LOS ANGELES-A motion was drawn up that aims to renegotiate interest rate terms with two banks on May 2.
The motion was created by Councilman Paul Koretz and seconded by Councilman Gil Cedillo, that urged the City Council to either renegotiate or terminate its agreement with the Bank of New York Mellon and Dexia over what is known as interest rate swap deals.
The motion stated that it was created due in large part to the findings from a report entitled “No Small Fees” by the Fix L.A. Coalition. The report from March 25 found that the city of Los Angeles paid over $200 million in fees in 2013 to the two banks, while only $163 million was directed to the Bureau of Street Services for repairs and other infrastructure related costs. The large payment was due to a series of interest swap deals that, according to Councilman Koretz’s motion, allowed the city to save money by converting bonds with a fixed interest rate to have variable rates.
This deal, struck between Los Angeles and the two banks in 2006, would have the city pay the banks a fixed interest rate while the financial institutions would pay the city at a variable rate that the city could use to pay the interest on the bonds.
The economic crash of 2008 had the Federal Reserve drop interest rates to allow banks easier access to funds, which had the side effect of locking in the city to a fixed rate that was well above the market rate at the time. New York Mellon and Dexia were able to enjoy a lower variable rate that was owed to the city. The city is now forced to pay $4.8 million a year until the deal concludes in 2028, which would have the city pay a total of $65 million over the course of that time frame.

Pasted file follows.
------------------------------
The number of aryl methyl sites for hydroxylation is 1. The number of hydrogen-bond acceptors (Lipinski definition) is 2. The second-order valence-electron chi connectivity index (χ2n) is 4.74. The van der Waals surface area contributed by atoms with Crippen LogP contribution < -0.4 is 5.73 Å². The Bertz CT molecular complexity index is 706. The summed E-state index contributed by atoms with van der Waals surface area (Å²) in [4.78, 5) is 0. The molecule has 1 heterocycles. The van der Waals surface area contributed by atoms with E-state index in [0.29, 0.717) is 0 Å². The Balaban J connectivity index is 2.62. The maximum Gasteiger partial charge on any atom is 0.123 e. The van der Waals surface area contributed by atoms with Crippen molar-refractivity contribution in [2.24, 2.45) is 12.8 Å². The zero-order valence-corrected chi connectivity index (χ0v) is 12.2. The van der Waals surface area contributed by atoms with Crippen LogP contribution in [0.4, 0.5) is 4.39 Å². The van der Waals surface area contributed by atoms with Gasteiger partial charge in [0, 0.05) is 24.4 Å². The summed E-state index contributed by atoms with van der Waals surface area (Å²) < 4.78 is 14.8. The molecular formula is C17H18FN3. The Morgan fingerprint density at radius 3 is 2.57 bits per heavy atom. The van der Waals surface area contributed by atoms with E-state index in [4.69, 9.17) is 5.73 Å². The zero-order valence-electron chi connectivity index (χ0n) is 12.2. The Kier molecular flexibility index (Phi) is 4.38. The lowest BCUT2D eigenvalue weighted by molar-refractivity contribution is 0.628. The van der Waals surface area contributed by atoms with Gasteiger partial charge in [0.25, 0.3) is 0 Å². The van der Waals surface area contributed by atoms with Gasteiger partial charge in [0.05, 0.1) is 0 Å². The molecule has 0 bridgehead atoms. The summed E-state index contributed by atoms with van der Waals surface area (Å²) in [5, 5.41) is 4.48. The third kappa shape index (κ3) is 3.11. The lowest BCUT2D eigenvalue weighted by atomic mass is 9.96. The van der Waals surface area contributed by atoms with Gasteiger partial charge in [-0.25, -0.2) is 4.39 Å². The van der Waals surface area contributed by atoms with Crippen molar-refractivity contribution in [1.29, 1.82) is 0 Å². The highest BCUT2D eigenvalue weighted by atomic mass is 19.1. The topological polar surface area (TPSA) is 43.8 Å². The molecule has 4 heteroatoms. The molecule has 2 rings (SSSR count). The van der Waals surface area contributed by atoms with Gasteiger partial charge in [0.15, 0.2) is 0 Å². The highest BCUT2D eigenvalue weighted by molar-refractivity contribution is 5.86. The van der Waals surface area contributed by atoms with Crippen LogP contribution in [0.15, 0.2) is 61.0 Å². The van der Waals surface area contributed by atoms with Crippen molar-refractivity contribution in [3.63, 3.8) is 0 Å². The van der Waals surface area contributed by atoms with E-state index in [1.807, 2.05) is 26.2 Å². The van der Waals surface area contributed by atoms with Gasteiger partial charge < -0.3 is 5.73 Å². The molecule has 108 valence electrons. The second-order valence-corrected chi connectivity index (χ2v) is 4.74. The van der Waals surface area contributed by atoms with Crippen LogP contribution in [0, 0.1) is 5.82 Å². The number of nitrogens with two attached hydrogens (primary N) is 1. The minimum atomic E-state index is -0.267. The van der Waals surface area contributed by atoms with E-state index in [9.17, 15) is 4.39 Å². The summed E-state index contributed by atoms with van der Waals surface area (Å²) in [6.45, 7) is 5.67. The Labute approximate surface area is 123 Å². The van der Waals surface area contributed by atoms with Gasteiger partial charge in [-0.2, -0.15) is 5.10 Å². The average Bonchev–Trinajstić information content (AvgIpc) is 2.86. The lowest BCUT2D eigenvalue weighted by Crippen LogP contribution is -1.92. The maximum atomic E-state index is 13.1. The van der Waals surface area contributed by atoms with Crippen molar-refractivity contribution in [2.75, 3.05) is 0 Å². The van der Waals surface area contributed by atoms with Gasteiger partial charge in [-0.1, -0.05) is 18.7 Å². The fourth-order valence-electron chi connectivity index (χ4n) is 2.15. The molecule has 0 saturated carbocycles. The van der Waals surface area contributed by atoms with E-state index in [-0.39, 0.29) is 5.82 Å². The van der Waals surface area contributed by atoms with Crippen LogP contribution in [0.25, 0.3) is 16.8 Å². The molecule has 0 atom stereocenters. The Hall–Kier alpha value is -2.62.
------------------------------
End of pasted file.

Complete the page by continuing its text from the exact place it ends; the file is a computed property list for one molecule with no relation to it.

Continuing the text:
Officials had previously attempted to terminate part of another interest rate swap in 2012, which ended up costing $26.1 million to do so. The motion then stated that the banks would allow the city to exit the terms of the deal if it could pay $24.7 million in cancellation fees.
The motion also aimed to have New York Mellon and Dexia cancel the deal without incurring any further cost at the expense of city taxpayers in addition to forcing the banks to pay back an estimated $65 million in “unfair profits and termination payments” since 2008. If the banks are unwilling to negotiate, then the City Council would be urged to terminate current and future business with the financial institutions.
If the motion is passed, the Office of Finance, with the City Administrative Officer and the Chief Legislative Analyst must report to the Budget and Finance Committee within 30 days with progress on the negotiation with the banks. At the moment, the motion has been passed to the Budget and Finance Committee for further review.